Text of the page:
“It’s not a fair fight,” said online security expert Brian Krebs at Mid-Atlantic Corporate’s first IT and Security conference about the “asymmetry in sophistication” of savvy cyber criminals and their guileless victims.
“Financial institutions need to be doing more to educate their customers,” Krebs said.
That was the top-line message of Krebs’ speech at the recent event, where he focused on the so-called Zeus Trojan malicious code – typically it infects a computer via email or a visit to an apparently innocuous website – that lets cyber criminals seize control of a victim computer.
In the worst case, the criminals - using the victim computer and its usual Internet Protocol address - can loot the account. All the computer “fingerprints” point back to the user.
An upshot: growing tensions between customers and financial institutions, said Krebs, a onetime Washington Post staff reporter who now operates his own blog.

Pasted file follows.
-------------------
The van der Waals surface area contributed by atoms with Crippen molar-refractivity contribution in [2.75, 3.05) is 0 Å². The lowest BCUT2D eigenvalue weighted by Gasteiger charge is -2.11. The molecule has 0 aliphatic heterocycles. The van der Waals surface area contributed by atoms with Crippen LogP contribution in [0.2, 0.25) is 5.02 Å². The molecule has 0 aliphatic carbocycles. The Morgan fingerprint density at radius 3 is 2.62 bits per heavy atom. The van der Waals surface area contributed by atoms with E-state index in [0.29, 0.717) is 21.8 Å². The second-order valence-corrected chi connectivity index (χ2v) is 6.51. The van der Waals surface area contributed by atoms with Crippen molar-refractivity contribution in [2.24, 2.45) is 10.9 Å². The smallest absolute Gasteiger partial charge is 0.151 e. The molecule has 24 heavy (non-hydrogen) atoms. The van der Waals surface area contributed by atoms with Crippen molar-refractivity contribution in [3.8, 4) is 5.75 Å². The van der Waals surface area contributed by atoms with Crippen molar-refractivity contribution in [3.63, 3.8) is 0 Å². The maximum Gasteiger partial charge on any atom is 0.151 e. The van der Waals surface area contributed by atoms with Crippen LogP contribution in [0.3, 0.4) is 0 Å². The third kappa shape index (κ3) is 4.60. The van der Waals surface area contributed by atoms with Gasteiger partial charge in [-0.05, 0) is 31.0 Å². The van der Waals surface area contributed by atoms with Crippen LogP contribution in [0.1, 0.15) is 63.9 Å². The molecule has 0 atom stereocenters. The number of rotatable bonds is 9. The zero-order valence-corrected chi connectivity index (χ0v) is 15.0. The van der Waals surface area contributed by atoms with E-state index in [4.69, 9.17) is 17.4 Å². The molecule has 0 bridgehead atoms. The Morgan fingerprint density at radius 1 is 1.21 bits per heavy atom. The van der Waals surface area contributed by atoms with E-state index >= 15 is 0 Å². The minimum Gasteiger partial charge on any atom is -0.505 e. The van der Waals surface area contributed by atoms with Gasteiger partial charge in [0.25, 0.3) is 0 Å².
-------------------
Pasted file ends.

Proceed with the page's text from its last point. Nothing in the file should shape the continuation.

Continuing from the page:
“If this happens to a consumer, it’s the bank’s problem. If this happens to a business, it’s the business’s problem. This is causing all kinds of strife,” Krebs said later in an interview.
Krebs added that he knew of at least two financial institutions whose own internal computers had been infected by the Zeus Trojan.
“This is a problem that just keeps on,” said Krebs, who explained that the Trojan has gone through various permutations to dodge detection by security software.
Prime targets today, he elaborated, are small businesses, school districts, title and escrow companies, homeowners associations and law firms. Wherever there are large sums of money and possibly little security, Zeus-wielding criminals are sniffing around, Krebs suggested.
His best advice to users who want safety from Zeus: use one computer only for online banking. Nothing else. “No email, no Facebook, no porn, nothing else,” said Krebs.
But bottom line: “Institutions need to be telling their business customers in particular about the threats and what they need to stay alert to.”